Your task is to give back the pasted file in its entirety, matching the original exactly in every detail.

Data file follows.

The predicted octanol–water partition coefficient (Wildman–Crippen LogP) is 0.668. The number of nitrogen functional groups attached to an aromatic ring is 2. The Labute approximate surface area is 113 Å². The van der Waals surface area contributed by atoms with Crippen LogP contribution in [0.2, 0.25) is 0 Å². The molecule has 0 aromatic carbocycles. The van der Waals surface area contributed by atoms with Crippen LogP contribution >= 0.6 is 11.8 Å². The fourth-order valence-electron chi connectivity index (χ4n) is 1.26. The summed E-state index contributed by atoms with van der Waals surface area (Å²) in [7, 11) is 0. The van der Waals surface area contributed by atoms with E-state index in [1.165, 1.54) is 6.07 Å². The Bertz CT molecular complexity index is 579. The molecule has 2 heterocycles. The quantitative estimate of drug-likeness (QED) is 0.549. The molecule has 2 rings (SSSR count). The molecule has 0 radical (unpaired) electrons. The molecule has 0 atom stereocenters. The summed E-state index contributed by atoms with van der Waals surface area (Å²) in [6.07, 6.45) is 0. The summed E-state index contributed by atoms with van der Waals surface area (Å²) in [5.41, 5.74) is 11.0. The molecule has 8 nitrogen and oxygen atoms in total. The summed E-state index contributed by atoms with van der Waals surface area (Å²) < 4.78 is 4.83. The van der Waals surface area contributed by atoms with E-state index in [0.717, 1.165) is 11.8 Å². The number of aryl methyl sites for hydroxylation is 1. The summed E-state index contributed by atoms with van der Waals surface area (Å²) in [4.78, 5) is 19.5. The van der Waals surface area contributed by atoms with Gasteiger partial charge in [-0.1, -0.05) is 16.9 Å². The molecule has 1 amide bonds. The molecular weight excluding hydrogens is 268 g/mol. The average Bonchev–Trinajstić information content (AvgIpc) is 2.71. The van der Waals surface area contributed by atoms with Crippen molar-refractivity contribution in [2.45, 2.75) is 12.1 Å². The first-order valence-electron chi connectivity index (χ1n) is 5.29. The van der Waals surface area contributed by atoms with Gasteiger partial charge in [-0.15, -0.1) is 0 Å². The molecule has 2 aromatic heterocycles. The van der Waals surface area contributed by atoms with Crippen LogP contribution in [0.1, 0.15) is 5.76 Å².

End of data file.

The predicted octanol–water partition coefficient (Wildman–Crippen LogP) is 0.668. The number of nitrogen functional groups attached to an aromatic ring is 2. The Labute approximate surface area is 113 Å². The van der Waals surface area contributed by atoms with Crippen LogP contribution in [0.2, 0.25) is 0 Å². The molecule has 0 aromatic carbocycles. The van der Waals surface area contributed by atoms with Crippen LogP contribution >= 0.6 is 11.8 Å². The fourth-order valence-electron chi connectivity index (χ4n) is 1.26. The summed E-state index contributed by atoms with van der Waals surface area (Å²) in [7, 11) is 0. The van der Waals surface area contributed by atoms with E-state index in [1.165, 1.54) is 6.07 Å². The Bertz CT molecular complexity index is 579. The molecule has 2 heterocycles. The quantitative estimate of drug-likeness (QED) is 0.549. The molecule has 2 rings (SSSR count). The molecule has 0 radical (unpaired) electrons. The molecule has 0 atom stereocenters. The summed E-state index contributed by atoms with van der Waals surface area (Å²) in [6.07, 6.45) is 0. The summed E-state index contributed by atoms with van der Waals surface area (Å²) in [5.41, 5.74) is 11.0. The molecule has 8 nitrogen and oxygen atoms in total. The summed E-state index contributed by atoms with van der Waals surface area (Å²) < 4.78 is 4.83. The van der Waals surface area contributed by atoms with E-state index in [0.717, 1.165) is 11.8 Å². The number of aryl methyl sites for hydroxylation is 1. The summed E-state index contributed by atoms with van der Waals surface area (Å²) in [4.78, 5) is 19.5. The van der Waals surface area contributed by atoms with Gasteiger partial charge in [-0.1, -0.05) is 16.9 Å². The molecule has 1 amide bonds. The molecular weight excluding hydrogens is 268 g/mol. The average Bonchev–Trinajstić information content (AvgIpc) is 2.71. The van der Waals surface area contributed by atoms with Crippen molar-refractivity contribution in [2.45, 2.75) is 12.1 Å². The first-order valence-electron chi connectivity index (χ1n) is 5.29. The van der Waals surface area contributed by atoms with Gasteiger partial charge in [-0.15, -0.1) is 0 Å². The molecule has 2 aromatic heterocycles. The van der Waals surface area contributed by atoms with Crippen LogP contribution in [0.1, 0.15) is 5.76 Å².